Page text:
ramlicious Blogs by Tina & Prabhu

December 5, 2011

Creating your first Workflow Foundation project

Filed under: .NET,C#,Programming,WF — Prabhuram @ 4:48 pm

First my thanks goes to Christophe Geers for making me put my first Workflow Foundation project. I am currently working on a project that requires WF for creating Business Rules. So here it goes. I have put a very simple solution that will help the reader understand about how to create a WF project.
First let us see what we are going to do. My new rule object will interpret an object called Person and will generate a message to address a person like:

Good afternoon Mr.Prabhuram Venkatesan

To start, let’s first create a business object called Person.

public enum GenderType { Male, Female };
public class Person
	public bool IsMarried { get; set; }
	public bool IsMinor { get; set; }
	public GenderType Gender { get; set; }
	public string FirstName { get; set; }
	public string LastName { get; set; }

Our business rule is going to be embedded in a Workflow Console Application called Rules, within a Activity design called Addresser.xaml. I have implemented the business rules using the Flowchart, FlowDecision, and Assign toolbox controls using the Workflow designer, though you can apply your creativeness to do the same in a different ways. Additionally I created Flowchart variables called Salutation and Greetings, an In argument called ThePerson which is of type Person and an Out argument called the Message which is of type String. The usage of the variables can be seen in this figure below.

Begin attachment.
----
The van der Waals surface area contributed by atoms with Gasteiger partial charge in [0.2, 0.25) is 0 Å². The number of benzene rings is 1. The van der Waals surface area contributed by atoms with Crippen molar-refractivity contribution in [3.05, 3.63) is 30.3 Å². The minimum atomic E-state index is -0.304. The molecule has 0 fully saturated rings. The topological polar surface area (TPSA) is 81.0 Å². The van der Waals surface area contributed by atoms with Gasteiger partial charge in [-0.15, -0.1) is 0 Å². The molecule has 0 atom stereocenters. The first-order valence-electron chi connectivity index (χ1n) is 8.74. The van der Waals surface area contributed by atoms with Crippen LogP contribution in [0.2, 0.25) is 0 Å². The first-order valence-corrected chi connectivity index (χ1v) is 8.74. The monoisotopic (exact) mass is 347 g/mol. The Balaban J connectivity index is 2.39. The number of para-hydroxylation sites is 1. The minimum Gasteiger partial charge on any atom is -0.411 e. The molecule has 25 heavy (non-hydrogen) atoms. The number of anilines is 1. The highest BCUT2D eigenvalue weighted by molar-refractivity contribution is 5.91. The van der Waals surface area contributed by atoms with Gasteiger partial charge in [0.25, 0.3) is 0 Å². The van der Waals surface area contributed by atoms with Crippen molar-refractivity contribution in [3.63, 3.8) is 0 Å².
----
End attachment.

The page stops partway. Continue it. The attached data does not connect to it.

So to apply the rule, the input arguments has to be passed through the invoker and the output arguments can be received from the returned object.

Dictionary input = new Dictionary();
input.Add("ThePerson", new Person(){ FirstName="Prabhuram", LastName = "Venkatesan", Gender = GenderType.Male, IsMarried =true});

Dictionary output = (Dictionary)WorkflowInvoker.Invoke(new Addresser(), input);

I haven’t provided the complete code sample because I want the reader to put some effort to perform some findings by their own to figure out the components necessary.

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